Abstract Detail

Reproductive Processes

Semski, Wendy [1], Mitchell, Randall [2], Karron, Jeffrey [3].

Individual flowering schedules and floral display size in monkeyflower: a common garden study.

The timing and duration of flowering (flowering phenology) is crucial to reproductive success because it determines the number and identity of potential mates. Shifts in phenology due to climate change can have important evolutionary and ecological consequences at the community, population, and individual plant level. However, most studies examine singular components of flowering phenology in natural populations, such as date of first flower or flower abundance, and fail to account for individual plant variation in flowering schedules. Studies of among-plant variation in patterns of flower deployment can provide important insights concerning mating patterns, especially the extent of among-flower, within-plant (geitonogamous) self-fertilization. In nature, the relative contributions of environmental conditions and heritable traits that influence the flowering schedule are often confounded. There is a critical need for common garden studies to tease apart the environmental and genetic factors influencing flowering phenology. In this study, we raised individual plants grown from seed from 9 natural populations of Mimulus ringens in a common garden. M. ringens is a wetland perennial native to central and eastern North America, and plants produce flowers that last for only half a day. We recorded the daily floral display for the duration of the flowering period for 20 individuals from each of the 9 populations. We then analyzed the components of the flowering phenology, including date of first flower, daily floral display size, total flower number, flowering duration, and flowering synchrony. Individual flowering schedules and components vary widely within and among populations in the common garden. First and last flowering do not fully explain the shape of the individual flowering schedules. Within populations, individuals are asynchronous in their peak flowering, which may reduce mate diversity and effective population size.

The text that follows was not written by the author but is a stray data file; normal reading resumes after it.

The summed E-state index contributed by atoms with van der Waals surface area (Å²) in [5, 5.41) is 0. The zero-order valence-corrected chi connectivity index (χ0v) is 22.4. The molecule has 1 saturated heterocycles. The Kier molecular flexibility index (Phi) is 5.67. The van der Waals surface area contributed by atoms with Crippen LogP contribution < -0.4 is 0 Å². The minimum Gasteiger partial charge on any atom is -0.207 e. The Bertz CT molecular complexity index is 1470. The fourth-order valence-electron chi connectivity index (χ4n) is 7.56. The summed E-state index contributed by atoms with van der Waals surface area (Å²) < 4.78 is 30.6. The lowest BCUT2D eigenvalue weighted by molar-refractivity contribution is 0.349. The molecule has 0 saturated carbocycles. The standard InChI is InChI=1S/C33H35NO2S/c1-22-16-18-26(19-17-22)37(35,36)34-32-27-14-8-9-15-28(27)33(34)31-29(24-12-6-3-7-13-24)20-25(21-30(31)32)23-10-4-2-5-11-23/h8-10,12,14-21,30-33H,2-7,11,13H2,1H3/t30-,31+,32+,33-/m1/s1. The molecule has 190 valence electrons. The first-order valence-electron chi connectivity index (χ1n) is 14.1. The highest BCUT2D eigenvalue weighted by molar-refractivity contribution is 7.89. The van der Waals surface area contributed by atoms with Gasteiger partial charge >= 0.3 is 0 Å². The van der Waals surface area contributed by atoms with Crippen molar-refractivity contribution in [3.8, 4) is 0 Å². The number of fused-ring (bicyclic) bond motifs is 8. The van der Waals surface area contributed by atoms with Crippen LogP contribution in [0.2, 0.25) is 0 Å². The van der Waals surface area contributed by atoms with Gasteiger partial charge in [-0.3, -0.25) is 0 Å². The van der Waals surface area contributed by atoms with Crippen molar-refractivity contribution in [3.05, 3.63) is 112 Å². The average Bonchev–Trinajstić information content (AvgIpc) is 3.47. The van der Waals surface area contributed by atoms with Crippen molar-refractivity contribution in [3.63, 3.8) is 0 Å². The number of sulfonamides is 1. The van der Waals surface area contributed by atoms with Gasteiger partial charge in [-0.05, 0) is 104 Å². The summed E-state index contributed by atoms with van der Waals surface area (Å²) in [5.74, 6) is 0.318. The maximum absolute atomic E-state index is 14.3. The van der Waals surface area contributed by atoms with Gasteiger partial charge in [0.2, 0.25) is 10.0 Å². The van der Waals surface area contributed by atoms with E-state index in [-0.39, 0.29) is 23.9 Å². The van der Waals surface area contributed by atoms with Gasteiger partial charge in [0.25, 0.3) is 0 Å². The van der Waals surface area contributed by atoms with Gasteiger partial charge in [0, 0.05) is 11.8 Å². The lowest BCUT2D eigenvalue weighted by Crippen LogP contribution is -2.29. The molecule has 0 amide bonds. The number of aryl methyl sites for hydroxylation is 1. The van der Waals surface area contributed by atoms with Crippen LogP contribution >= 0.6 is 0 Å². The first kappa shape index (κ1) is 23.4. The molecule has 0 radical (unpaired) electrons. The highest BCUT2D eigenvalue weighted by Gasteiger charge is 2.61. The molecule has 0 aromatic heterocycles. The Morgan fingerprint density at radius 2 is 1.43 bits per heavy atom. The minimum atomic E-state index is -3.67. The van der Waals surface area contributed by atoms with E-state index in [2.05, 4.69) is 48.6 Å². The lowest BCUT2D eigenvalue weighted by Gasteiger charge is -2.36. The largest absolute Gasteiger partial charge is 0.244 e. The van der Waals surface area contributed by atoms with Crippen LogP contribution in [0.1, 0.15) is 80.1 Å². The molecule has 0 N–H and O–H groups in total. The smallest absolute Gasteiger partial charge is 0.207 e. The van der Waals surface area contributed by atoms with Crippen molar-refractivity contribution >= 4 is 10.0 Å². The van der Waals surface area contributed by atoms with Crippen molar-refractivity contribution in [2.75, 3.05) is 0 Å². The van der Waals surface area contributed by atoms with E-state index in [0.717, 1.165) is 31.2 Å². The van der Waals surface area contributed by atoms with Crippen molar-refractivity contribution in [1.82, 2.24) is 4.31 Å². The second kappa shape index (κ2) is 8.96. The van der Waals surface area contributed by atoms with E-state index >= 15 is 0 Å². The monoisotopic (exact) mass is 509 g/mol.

1 - UW-Milwaukee, Dept Of Bio Sci, P.O. Box 413, Milwaukee, WI, 53201, United States
2 - University Of Akron, Department Of Biology, Dept Of Biology, Akron, OH, 44325, United States
3 - University Of Wisconsin-Milwaukee, Department Of Biological Sciences, Po Box 413, Milwaukee, WI, 53201, United States

flowering phenology
Floral display

Presentation Type: Oral Paper
Session: REP1, Reproductive Processes 1
Location: Virtual/Virtual
Date: Wednesday, July 29th, 2020
Time: 10:15 AM
Number: REP1002
Abstract ID:248
Candidate for Awards:None

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